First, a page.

Hungarian Foreign Minister Péter Szijjártó and Serbian Interior Minister Aleksandar Vulin inaugurated the gas interconnector linking the two countries’ gas networks in Kiskundorozsma, in southern Hungary, on Thursday.
Supplying energy is one of the most important duties of the government as well as a matter of national sovereignty, Szijjártó told the event. Without such resources, the country would become vulnerable and “fair game for others”, he said.
“Hungary’s gas supply is not an ideological or political issue: ideologies and political statements cannot heat homes or fuel industry,” Szijjártó said.
Earlier this week, Hungary signed an agreement with Russian energy giant Gazprom to ensure supply once the previous agreement expires on Sept. 30, Szijjártó noted. The 15-year agreement, in which Hungary pledged to buy 4.5 billion cubic meters of gas each year for at least the next ten years, will ensure the country’s supply for 15 years, he said.
Meanwhile, consistent development and route diversification are key to securing continuous supplies, Szijjártó said. The new interconnector will transport up to 8.5 billion cubic meters of gas to Hungary annually, with 32 percent of the first year’s supply already contracted, he said.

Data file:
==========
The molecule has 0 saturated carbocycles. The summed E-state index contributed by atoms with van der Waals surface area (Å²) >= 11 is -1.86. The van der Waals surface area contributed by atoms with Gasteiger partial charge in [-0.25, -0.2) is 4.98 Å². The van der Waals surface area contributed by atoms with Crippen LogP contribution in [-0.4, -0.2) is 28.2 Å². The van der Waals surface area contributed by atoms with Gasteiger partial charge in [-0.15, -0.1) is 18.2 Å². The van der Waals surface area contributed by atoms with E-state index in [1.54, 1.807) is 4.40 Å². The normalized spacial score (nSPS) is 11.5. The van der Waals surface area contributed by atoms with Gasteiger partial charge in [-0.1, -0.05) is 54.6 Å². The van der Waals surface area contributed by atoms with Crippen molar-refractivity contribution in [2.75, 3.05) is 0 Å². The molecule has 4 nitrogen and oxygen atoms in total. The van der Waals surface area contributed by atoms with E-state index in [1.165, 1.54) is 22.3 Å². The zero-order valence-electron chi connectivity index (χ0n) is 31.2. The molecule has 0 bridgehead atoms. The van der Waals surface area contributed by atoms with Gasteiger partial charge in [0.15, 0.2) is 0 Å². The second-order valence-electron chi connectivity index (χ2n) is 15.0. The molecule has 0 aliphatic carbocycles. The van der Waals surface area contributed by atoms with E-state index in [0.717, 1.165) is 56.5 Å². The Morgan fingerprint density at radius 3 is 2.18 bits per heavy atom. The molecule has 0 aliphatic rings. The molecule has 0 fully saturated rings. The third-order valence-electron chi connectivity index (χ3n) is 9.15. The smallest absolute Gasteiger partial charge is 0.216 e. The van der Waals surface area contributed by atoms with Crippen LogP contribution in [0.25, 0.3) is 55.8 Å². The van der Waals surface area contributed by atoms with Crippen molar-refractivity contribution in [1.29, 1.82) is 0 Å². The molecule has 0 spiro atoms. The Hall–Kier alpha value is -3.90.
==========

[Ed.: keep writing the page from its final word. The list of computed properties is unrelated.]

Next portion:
At the same time, Szijjártó noted that Ukraine has threatened to turn to the European Commission over the agreement, which they said violated the Hungarian-Ukrainian basic treaty by “dealing a blow” to Ukrainian interests. Previously, Russian gas deliveries to Hungary flowed through the Ukrainian pipeline.
Hungary categorically rejects the Ukrainian complaint, and sees it as a “gross attack on Hungary’s sovereignty”, Szijjártó said. “Ukraine, or any other country, has no say whatsoever on what and with whom we Hungarians sign agreements,” he said.
Vulin said the interconnector brought about an important change for Serbia: instead of paying gas transit fees, from now on Serbia will be the one getting paid, he said.
Vulin praised Serbian President Aleksandar Vucic and Hungarian Prime Minister Viktor Orbán as “two of the last free leaders of Europe who put their people’s interests first.” The interconnector’s success is also thanks to their ability to withstand pressure, he said. “The region was always peaceful in periods when Hungarians and Serbians could decide their fate independently, and it will remain stable and develop as long as that independence is maintained,” Vulin said.
Featured photo by Tibor Rosta/MTI